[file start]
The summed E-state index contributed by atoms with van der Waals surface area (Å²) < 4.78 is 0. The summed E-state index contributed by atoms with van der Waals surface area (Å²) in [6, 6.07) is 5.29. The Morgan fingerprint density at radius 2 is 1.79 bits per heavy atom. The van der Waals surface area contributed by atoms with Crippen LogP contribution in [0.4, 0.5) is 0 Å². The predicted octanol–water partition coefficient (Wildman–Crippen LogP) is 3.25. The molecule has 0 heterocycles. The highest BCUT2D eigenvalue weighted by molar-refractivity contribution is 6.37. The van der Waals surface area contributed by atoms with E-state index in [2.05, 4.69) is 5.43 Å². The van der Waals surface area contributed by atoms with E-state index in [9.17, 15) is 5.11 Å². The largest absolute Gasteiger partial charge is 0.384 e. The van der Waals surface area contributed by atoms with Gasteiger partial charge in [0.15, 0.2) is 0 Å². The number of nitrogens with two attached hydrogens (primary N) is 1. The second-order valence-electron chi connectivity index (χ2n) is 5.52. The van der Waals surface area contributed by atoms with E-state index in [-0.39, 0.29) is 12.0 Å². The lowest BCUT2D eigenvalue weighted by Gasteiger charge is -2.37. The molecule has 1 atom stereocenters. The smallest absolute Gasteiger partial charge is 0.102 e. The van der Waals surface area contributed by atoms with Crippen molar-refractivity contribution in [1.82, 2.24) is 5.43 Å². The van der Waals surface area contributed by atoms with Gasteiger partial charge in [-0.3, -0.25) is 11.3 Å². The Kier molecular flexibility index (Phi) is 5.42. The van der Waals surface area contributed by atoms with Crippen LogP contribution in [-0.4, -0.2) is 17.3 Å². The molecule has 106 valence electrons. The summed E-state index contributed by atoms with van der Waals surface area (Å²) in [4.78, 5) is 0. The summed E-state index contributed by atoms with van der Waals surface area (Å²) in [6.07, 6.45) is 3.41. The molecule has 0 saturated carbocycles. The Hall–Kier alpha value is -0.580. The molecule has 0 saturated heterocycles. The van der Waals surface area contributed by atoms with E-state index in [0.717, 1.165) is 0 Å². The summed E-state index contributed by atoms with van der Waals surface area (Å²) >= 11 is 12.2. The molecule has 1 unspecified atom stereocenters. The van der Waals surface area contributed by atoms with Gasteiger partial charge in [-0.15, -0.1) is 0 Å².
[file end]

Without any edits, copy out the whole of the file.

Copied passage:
The summed E-state index contributed by atoms with van der Waals surface area (Å²) < 4.78 is 0. The summed E-state index contributed by atoms with van der Waals surface area (Å²) in [6, 6.07) is 5.29. The Morgan fingerprint density at radius 2 is 1.79 bits per heavy atom. The van der Waals surface area contributed by atoms with Crippen LogP contribution in [0.4, 0.5) is 0 Å². The predicted octanol–water partition coefficient (Wildman–Crippen LogP) is 3.25. The molecule has 0 heterocycles. The highest BCUT2D eigenvalue weighted by molar-refractivity contribution is 6.37. The van der Waals surface area contributed by atoms with E-state index in [2.05, 4.69) is 5.43 Å². The van der Waals surface area contributed by atoms with E-state index in [9.17, 15) is 5.11 Å². The largest absolute Gasteiger partial charge is 0.384 e. The van der Waals surface area contributed by atoms with Gasteiger partial charge in [0.15, 0.2) is 0 Å². The number of nitrogens with two attached hydrogens (primary N) is 1. The second-order valence-electron chi connectivity index (χ2n) is 5.52. The van der Waals surface area contributed by atoms with E-state index in [-0.39, 0.29) is 12.0 Å². The lowest BCUT2D eigenvalue weighted by Gasteiger charge is -2.37. The molecule has 1 atom stereocenters. The smallest absolute Gasteiger partial charge is 0.102 e. The van der Waals surface area contributed by atoms with Crippen molar-refractivity contribution in [1.82, 2.24) is 5.43 Å². The van der Waals surface area contributed by atoms with Gasteiger partial charge in [-0.3, -0.25) is 11.3 Å². The Kier molecular flexibility index (Phi) is 5.42. The van der Waals surface area contributed by atoms with Crippen LogP contribution in [-0.4, -0.2) is 17.3 Å². The molecule has 106 valence electrons. The summed E-state index contributed by atoms with van der Waals surface area (Å²) in [4.78, 5) is 0. The summed E-state index contributed by atoms with van der Waals surface area (Å²) in [6.07, 6.45) is 3.41. The molecule has 0 saturated carbocycles. The Hall–Kier alpha value is -0.580. The molecule has 0 saturated heterocycles. The van der Waals surface area contributed by atoms with E-state index in [0.717, 1.165) is 0 Å². The summed E-state index contributed by atoms with van der Waals surface area (Å²) >= 11 is 12.2. The molecule has 1 unspecified atom stereocenters. The van der Waals surface area contributed by atoms with Gasteiger partial charge in [-0.15, -0.1) is 0 Å².